An obvious answer is that geometry is one of the oldest branches of mathematics and that not to learn it is to miss out on a huge part of mathematical culture. Regrettably, geometry has fallen out of favour in schools (regrettably, because it used to be a very good way of exposing young mathematicians to the idea of rigorous proofs) with the result that you may not realise just how central it is at the research level. One can get some indication of this by looking at the courses for Part IIB: Riemann Surfaces, Algebraic Curves and Differentiable Manifolds are all strongly geometrical, and they lead to some of the most important and active areas of mathematics, with fascinating connections to theoretical physics that are still being uncovered.

On the other hand, this geometry is very different from what was (and to a small extent still is) taught at schools. Most people associate the word geometry with things like Pythagoras's theorem, the fact that the angles of a triangle add to 180 degrees, how to bisect a line segment using a ruler and compass, and so on. This sort of geometry goes back to Euclid, and is called Euclidean. It rests on five fundamental axioms, which are as follows.

1. Any two distinct points can be joined by a unique line segment.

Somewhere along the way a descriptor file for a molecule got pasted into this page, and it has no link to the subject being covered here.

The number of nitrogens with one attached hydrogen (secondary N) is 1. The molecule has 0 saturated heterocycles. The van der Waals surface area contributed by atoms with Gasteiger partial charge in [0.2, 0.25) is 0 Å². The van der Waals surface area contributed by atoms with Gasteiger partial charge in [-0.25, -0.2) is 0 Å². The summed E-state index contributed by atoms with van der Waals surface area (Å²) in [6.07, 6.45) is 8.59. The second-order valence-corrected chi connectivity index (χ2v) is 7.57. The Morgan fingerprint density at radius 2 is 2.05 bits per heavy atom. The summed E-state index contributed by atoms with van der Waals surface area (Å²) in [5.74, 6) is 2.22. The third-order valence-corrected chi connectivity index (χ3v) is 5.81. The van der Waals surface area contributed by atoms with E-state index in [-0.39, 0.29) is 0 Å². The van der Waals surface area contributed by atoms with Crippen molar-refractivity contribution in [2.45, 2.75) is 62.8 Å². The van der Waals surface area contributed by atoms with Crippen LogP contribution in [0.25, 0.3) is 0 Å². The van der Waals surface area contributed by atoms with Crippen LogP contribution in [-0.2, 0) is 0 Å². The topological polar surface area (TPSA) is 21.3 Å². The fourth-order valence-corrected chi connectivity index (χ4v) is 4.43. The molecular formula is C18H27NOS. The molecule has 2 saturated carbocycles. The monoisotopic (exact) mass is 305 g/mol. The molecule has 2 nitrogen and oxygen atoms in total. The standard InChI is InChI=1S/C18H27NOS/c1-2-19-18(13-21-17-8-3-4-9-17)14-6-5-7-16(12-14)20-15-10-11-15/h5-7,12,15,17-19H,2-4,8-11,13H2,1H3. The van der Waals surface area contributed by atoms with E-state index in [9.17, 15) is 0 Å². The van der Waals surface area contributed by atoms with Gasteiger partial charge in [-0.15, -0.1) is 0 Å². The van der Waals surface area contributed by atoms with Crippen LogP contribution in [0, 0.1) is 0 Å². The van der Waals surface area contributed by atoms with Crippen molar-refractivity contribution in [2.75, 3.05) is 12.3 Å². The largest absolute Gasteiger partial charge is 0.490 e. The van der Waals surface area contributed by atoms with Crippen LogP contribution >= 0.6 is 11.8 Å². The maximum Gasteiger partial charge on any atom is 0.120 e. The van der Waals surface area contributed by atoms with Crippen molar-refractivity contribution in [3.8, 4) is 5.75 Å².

2. Every line segment can be extended infinitely far in both directions.

3. There is exactly one circle of any given centre and radius.

4. Any two rightangles are congruent to one another.

5. Given two lines L and M and a third line N meeting them both, if the internal angles on one side of N, formed with L and M, add to less than 180, then the lines L and M meet on that side of N.

Assuming axioms 1 to 4, the fifth one can easily be shown to be equivalent to the famous parallel postulate:

5'. Given a line L and a point x not lying on L, there is exactly one line M containing the point x and not intersecting L.

One of the most famous and long-standing open problems in all of the history of mathematics was to determine whether the parallel postulate was a consequence of axioms 1 to 4. (Why did people care so much about it? A brief answer can be found here .) It is now known not to be, thanks to the efforts of Gauss, Bolyai, Lobatchevsky and others, who realised that they could build a perfectly consistent geometry without the parallel postulate. Their geometry is now known as non-Euclidean and will be the main focus of the course.

For various reasons (outlined here ), non-Euclidean geometry is less easy to understand than Euclidean geometry. If you look at the course dependencies given in the lecture schedules, you will find that this course is not an essential prerequisite for any other one. However, even if this course does not provide you with theorems that are directly applied in later courses, it is a good way to get used to the non-Euclidean way of thinking. You will have to do this at some point if you want to understand modern geometry or theoretical physics. If you do so now, you will make your life easier later.

Even if you have no intention of studying geometry or physics at Part II or beyond, it is worth understanding non-Euclidean geometry because its development was of fundamental importance not just to mathematics, but also to philosophy and the history of ideas. A brief indication of why can be found here

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